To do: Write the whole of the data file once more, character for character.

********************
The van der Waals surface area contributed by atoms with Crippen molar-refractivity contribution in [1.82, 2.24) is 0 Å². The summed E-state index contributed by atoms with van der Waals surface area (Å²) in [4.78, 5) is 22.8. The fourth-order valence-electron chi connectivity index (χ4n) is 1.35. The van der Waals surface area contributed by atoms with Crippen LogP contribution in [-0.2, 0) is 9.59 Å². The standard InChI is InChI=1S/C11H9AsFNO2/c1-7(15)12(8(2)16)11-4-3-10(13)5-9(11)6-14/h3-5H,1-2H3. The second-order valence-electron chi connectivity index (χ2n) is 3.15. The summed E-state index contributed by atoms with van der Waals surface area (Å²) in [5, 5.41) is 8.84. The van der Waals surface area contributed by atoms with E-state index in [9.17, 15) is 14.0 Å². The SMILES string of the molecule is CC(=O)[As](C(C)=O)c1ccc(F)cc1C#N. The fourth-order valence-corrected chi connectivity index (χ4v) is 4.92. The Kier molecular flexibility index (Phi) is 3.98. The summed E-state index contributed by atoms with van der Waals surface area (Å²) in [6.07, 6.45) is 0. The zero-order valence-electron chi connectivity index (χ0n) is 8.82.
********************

The van der Waals surface area contributed by atoms with Crippen molar-refractivity contribution in [1.82, 2.24) is 0 Å². The summed E-state index contributed by atoms with van der Waals surface area (Å²) in [4.78, 5) is 22.8. The fourth-order valence-electron chi connectivity index (χ4n) is 1.35. The van der Waals surface area contributed by atoms with Crippen LogP contribution in [-0.2, 0) is 9.59 Å². The standard InChI is InChI=1S/C11H9AsFNO2/c1-7(15)12(8(2)16)11-4-3-10(13)5-9(11)6-14/h3-5H,1-2H3. The second-order valence-electron chi connectivity index (χ2n) is 3.15. The summed E-state index contributed by atoms with van der Waals surface area (Å²) in [5, 5.41) is 8.84. The van der Waals surface area contributed by atoms with E-state index in [9.17, 15) is 14.0 Å². The SMILES string of the molecule is CC(=O)[As](C(C)=O)c1ccc(F)cc1C#N. The fourth-order valence-corrected chi connectivity index (χ4v) is 4.92. The Kier molecular flexibility index (Phi) is 3.98. The summed E-state index contributed by atoms with van der Waals surface area (Å²) in [6.07, 6.45) is 0. The zero-order valence-electron chi connectivity index (χ0n) is 8.82.